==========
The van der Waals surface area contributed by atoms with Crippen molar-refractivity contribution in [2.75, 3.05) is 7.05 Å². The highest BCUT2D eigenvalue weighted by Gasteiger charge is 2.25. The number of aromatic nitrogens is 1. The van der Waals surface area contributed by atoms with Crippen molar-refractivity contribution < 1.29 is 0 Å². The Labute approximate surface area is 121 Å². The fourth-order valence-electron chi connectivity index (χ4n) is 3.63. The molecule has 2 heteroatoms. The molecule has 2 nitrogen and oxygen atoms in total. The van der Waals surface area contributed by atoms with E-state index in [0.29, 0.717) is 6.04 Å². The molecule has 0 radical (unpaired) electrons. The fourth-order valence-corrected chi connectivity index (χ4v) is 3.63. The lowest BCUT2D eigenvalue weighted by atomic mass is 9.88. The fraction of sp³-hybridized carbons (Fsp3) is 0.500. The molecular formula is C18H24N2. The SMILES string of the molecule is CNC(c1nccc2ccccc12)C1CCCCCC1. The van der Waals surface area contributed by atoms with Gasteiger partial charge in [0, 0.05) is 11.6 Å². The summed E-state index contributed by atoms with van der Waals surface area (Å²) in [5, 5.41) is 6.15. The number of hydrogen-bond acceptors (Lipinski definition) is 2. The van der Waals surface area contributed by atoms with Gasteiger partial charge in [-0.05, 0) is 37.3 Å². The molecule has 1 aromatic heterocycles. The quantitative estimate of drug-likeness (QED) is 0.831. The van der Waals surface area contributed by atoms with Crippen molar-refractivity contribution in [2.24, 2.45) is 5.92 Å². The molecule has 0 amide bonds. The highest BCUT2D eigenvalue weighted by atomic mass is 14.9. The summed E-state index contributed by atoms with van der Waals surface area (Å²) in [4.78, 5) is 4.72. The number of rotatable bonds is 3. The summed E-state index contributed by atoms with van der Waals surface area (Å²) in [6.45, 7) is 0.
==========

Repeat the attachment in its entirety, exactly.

The van der Waals surface area contributed by atoms with Crippen molar-refractivity contribution in [2.75, 3.05) is 7.05 Å². The highest BCUT2D eigenvalue weighted by Gasteiger charge is 2.25. The number of aromatic nitrogens is 1. The van der Waals surface area contributed by atoms with Crippen molar-refractivity contribution < 1.29 is 0 Å². The Labute approximate surface area is 121 Å². The fourth-order valence-electron chi connectivity index (χ4n) is 3.63. The molecule has 2 heteroatoms. The molecule has 2 nitrogen and oxygen atoms in total. The van der Waals surface area contributed by atoms with E-state index in [0.29, 0.717) is 6.04 Å². The molecule has 0 radical (unpaired) electrons. The fourth-order valence-corrected chi connectivity index (χ4v) is 3.63. The lowest BCUT2D eigenvalue weighted by atomic mass is 9.88. The fraction of sp³-hybridized carbons (Fsp3) is 0.500. The molecular formula is C18H24N2. The SMILES string of the molecule is CNC(c1nccc2ccccc12)C1CCCCCC1. The van der Waals surface area contributed by atoms with Gasteiger partial charge in [0, 0.05) is 11.6 Å². The summed E-state index contributed by atoms with van der Waals surface area (Å²) in [5, 5.41) is 6.15. The number of hydrogen-bond acceptors (Lipinski definition) is 2. The van der Waals surface area contributed by atoms with Gasteiger partial charge in [-0.05, 0) is 37.3 Å². The molecule has 1 aromatic heterocycles. The quantitative estimate of drug-likeness (QED) is 0.831. The van der Waals surface area contributed by atoms with Crippen molar-refractivity contribution in [2.24, 2.45) is 5.92 Å². The molecule has 0 amide bonds. The highest BCUT2D eigenvalue weighted by atomic mass is 14.9. The summed E-state index contributed by atoms with van der Waals surface area (Å²) in [4.78, 5) is 4.72. The number of rotatable bonds is 3. The summed E-state index contributed by atoms with van der Waals surface area (Å²) in [6.45, 7) is 0.